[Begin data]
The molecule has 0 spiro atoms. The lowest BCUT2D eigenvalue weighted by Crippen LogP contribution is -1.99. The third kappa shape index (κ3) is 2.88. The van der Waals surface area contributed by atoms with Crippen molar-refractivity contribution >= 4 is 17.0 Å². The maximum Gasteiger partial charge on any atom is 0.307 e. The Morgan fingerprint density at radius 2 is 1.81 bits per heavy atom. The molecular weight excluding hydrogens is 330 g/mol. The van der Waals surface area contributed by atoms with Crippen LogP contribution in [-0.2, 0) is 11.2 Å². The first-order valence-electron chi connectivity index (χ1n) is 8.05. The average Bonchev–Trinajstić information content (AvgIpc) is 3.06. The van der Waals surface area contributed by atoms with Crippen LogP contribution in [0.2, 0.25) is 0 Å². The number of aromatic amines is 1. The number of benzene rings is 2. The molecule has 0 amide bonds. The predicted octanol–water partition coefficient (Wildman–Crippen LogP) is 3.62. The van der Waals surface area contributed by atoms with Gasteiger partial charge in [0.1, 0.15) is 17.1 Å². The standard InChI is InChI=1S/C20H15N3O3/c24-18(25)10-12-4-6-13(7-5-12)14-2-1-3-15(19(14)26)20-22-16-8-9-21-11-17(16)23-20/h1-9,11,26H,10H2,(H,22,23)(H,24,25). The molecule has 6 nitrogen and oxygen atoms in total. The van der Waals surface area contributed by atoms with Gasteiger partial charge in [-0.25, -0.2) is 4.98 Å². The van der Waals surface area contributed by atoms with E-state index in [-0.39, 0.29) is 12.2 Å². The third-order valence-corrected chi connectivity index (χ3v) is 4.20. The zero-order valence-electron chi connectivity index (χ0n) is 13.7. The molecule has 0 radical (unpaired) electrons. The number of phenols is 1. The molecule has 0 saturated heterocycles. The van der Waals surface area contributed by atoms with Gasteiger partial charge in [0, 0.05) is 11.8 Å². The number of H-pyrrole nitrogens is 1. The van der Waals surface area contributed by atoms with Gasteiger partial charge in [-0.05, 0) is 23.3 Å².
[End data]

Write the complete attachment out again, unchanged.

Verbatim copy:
The molecule has 0 spiro atoms. The lowest BCUT2D eigenvalue weighted by Crippen LogP contribution is -1.99. The third kappa shape index (κ3) is 2.88. The van der Waals surface area contributed by atoms with Crippen molar-refractivity contribution >= 4 is 17.0 Å². The maximum Gasteiger partial charge on any atom is 0.307 e. The Morgan fingerprint density at radius 2 is 1.81 bits per heavy atom. The molecular weight excluding hydrogens is 330 g/mol. The van der Waals surface area contributed by atoms with Crippen LogP contribution in [-0.2, 0) is 11.2 Å². The first-order valence-electron chi connectivity index (χ1n) is 8.05. The average Bonchev–Trinajstić information content (AvgIpc) is 3.06. The van der Waals surface area contributed by atoms with Crippen LogP contribution in [0.2, 0.25) is 0 Å². The number of aromatic amines is 1. The number of benzene rings is 2. The molecule has 0 amide bonds. The predicted octanol–water partition coefficient (Wildman–Crippen LogP) is 3.62. The van der Waals surface area contributed by atoms with Gasteiger partial charge in [0.1, 0.15) is 17.1 Å². The standard InChI is InChI=1S/C20H15N3O3/c24-18(25)10-12-4-6-13(7-5-12)14-2-1-3-15(19(14)26)20-22-16-8-9-21-11-17(16)23-20/h1-9,11,26H,10H2,(H,22,23)(H,24,25). The molecule has 6 nitrogen and oxygen atoms in total. The van der Waals surface area contributed by atoms with Gasteiger partial charge in [-0.25, -0.2) is 4.98 Å². The van der Waals surface area contributed by atoms with E-state index in [-0.39, 0.29) is 12.2 Å². The third-order valence-corrected chi connectivity index (χ3v) is 4.20. The zero-order valence-electron chi connectivity index (χ0n) is 13.7. The molecule has 0 radical (unpaired) electrons. The number of phenols is 1. The molecule has 0 saturated heterocycles. The van der Waals surface area contributed by atoms with Gasteiger partial charge in [0, 0.05) is 11.8 Å². The number of H-pyrrole nitrogens is 1. The van der Waals surface area contributed by atoms with Gasteiger partial charge in [-0.05, 0) is 23.3 Å².